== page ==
“Alright then– let’s talk.” Mr. Silek said. “How many of us knew in gory detail what a human brain looked like in kindergarten?”

“Must we be so graphic?” Mr. Wisenkopf asked.  Mr. Silek took his seat, his hand raised.  Several hands joined Silek’s; Ellis’ was among them.

“My parents spent more time in the principal’s office than I did. They never could explain my drawings.” Miss Garwood. “I think the teachers thought they were serial killers or something.”

“My parents had to put me in the institution. It was out of self-defense. Protective services hounded them terribly.” Mr. Pannatoni said.

“The nuns took away my crayons and helped pray for my soul.” Mrs. Ynez crossed herself.

“Mrs. Ynez, May I ask you a question? I’m not trying to be rude, but you are older than the rest of us.” Mr. Ellis asked.


He prefaced the question carefully so that the others would understand the importance of her answer. “You’ve been haunted the longest, seventy-six years I believe.  You were raised in a convent, isolated from the rest of the world. I believe your perspectives may be untainted by cultural bias.”

“Yes, I believe they are.” She replied.

“Has the apparition always looked the same?” He asked.

“Yes, the ‘apparition’ has always been the same. The bloody hand pointing, eyes blazing. Just like your hideous rendering. Right down to the spit skull and, yes, the exposed brain.” The old woman explained. “Always the same. Spewing bile and spite. Asking why. Calling me ‘killer.’ Always the same.”

“What about his clothing?” Mr. Ellis asked.

“Never changed. The same blood-soaked blue shirt ripped blue jeans. Always clutching that damned cigarette case.”

“Cigarette case?” Miss Garwood said. “No, it was a calculator. I hate math.”

“Sorry child, we didn’t have calculators when I was young.” said Mrs. Ynez.

“See Mr. Ellis, you were wrong. It’s not the same ghost. They just look alike. If it is the same ghost, then explain the shoes?” Mr. Pannatoni asked.

“What do you mean?” Miss Casey asked.

“He’s wearing modern tennis shoes.” Mr. Wisenkopf said.

“Impossible. I’ve been haunted for decades. A long time before ‘Air Jordans.’” Mr. Silek said.

“Is there any objection to taking another look at my picture?” When he was ten years old, Mr. Ellis’s parents had given him a camera, but the apparition had proven uncatchable on film. Only vague, unexplained mists or lights ever appeared. So, he learned to draw. He took years of art classes, as he had little talent. For years, he forced himself to study every detail of the venomous apparition. ‘Luckily,’ he had a model willing to make constant appearances. Now his art faced the only critics that mattered.

Ellis had long ago noted the check mark logo on the side of the modern tennis shoes the apparition wore. It was not a cigarette case, nor a calculator, that occupied the good hand. What it held was an impossibility that the group would have to discover for themselves. He raised the screen, once again exposing them to the image of their tormentor.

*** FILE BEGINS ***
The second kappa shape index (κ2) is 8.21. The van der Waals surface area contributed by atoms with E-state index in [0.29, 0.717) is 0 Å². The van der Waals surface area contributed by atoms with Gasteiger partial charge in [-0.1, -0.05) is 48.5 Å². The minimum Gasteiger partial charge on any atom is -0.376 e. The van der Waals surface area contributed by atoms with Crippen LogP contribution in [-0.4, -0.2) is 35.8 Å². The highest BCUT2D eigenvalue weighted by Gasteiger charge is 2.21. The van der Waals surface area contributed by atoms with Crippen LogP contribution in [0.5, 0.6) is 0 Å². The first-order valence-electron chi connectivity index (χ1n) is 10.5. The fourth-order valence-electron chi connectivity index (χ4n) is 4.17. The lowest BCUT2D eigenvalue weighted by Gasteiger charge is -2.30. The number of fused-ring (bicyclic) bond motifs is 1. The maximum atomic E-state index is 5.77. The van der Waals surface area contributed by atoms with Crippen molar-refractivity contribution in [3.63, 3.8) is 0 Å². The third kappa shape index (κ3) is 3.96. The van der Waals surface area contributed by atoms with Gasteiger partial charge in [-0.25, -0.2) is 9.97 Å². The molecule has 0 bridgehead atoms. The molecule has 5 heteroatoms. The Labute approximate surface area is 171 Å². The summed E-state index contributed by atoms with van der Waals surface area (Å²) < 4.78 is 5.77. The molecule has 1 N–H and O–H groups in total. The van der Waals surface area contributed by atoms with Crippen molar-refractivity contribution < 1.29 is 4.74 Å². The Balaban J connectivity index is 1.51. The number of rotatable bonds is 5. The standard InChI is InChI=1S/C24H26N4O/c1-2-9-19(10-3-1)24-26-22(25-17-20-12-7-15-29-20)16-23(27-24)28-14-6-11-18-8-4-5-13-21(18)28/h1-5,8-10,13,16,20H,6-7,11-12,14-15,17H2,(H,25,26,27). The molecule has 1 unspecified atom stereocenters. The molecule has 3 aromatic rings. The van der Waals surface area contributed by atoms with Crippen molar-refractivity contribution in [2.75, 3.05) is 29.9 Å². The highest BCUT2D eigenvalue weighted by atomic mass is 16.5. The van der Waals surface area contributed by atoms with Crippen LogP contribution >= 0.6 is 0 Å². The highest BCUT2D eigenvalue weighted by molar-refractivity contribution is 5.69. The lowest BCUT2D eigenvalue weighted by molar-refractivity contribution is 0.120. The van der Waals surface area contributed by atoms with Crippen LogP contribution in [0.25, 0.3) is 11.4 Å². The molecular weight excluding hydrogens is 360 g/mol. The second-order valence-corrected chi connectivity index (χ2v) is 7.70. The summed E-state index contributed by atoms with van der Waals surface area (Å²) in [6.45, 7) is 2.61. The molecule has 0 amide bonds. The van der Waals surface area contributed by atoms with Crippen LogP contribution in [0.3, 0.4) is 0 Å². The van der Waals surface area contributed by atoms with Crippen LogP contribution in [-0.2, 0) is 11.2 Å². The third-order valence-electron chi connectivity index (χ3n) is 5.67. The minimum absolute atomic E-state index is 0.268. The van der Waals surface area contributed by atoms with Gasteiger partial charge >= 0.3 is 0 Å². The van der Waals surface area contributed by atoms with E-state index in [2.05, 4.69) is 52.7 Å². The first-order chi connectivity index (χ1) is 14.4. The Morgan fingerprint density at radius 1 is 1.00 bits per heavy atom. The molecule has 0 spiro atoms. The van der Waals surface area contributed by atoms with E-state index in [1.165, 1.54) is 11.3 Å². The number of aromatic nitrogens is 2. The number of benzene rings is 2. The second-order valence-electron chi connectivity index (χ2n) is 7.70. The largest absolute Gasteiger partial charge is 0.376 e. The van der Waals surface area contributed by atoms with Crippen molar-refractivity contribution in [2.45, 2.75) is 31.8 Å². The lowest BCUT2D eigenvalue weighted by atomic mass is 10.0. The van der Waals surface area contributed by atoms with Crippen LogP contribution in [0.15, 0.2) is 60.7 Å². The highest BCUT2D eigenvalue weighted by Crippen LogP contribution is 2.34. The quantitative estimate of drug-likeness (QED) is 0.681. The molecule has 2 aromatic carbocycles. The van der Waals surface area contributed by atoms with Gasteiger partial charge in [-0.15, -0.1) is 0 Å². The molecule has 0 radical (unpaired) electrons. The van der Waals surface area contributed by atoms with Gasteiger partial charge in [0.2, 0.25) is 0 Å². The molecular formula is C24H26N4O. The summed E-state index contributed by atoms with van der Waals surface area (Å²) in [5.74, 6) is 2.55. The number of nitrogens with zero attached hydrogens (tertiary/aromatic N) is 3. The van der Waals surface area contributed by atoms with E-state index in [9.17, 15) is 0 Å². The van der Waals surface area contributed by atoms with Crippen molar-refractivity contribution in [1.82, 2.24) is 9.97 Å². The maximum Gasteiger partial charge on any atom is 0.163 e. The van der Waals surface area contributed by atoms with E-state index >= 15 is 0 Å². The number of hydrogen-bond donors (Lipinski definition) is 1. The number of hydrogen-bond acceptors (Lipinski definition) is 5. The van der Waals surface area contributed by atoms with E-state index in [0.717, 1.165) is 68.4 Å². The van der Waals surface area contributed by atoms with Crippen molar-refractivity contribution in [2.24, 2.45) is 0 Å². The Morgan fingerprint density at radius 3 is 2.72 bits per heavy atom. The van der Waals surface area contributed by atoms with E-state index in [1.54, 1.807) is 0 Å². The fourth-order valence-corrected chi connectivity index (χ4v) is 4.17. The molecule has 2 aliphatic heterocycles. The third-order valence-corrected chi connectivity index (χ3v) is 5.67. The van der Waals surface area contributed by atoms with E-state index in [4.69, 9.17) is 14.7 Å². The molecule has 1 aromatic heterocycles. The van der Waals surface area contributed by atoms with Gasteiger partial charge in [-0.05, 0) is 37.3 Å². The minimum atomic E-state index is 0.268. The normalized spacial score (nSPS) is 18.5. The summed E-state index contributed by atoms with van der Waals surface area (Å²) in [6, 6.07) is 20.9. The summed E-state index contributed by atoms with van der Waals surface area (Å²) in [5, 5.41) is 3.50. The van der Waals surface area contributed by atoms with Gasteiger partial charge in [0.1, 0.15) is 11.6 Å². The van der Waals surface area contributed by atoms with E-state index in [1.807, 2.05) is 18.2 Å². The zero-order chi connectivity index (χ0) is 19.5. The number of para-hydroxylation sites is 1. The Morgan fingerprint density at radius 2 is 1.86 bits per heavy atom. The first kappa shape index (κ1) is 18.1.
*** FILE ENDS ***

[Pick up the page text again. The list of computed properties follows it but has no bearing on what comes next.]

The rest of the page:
“All of us have this image seared in our memories. If I made a mistake, even a small one, please say so.  A human mind can be fragile, even mine. I could have made a mistake.” The scientist felt his pocket to verify the presence of the object he concealed there. His proof.

“It’s a horrible picture.” Miss Casey said. “But it looks right.”

“I’m not the only one who thought he was wearing tennis shoes.” Mr. Wisenkopf said.

“It is the spitting image, Doc. Right down to the little box in his good hand.” Mr. Pannatoni agreed.

“Frozen like that on the wall, not moving or screaming, the box doesn’t look much like a calculator.” Miss Garwood said.

“Does everyone agree that I draw the box accurately?” Ghosts don’t appear with crystal clarity, but they all conceded that it was a good representation.

“You know what it is, don’t you, Mr. Ellis?” Miss Casey asked.

“I didn’t, not till recently.” Ellis touched the loathsome object in his pocket, skin crawling as his fingers brushed the hard plastic case. “I was walking through the mall when a sales clerk in one of those center aisle kiosks tried to sell me one. I ran out of the store, the sight of it gave me the shakes. I later realized why, went back, and bought it.” He grabbed the abhorrent device and held it boldly out for all to see.

“It can’t be!” Mr. Silek cried. Mr. Ellis nodded and set the small, plastic box on the table motioning with his arms for all to come forward and inspect.

“Oh my god! That’s it.” Miss Garwood whispered.

“No way. A cell phone?” Mr. Wisenkopf slumped heavily into his chair. “A cell phone.”

“This isn’t His work. It’s the Demon’s trickery. I will be a part of this no longer.” Mrs. Inez wrapped her coat around her. “Please, for the sake of your souls don’t listen to him. He’s been deceived. He’s a tool.” She was the first to leave.

“Sorry, Doc. This is just too weird.” Mr. Pannatoni followed.

“I’ll be here next week the same time if you change your minds!”  Ellis called out. Miss Casey and Mr. Silek rose from their chairs. “If you change your minds or want to talk, you have my number.”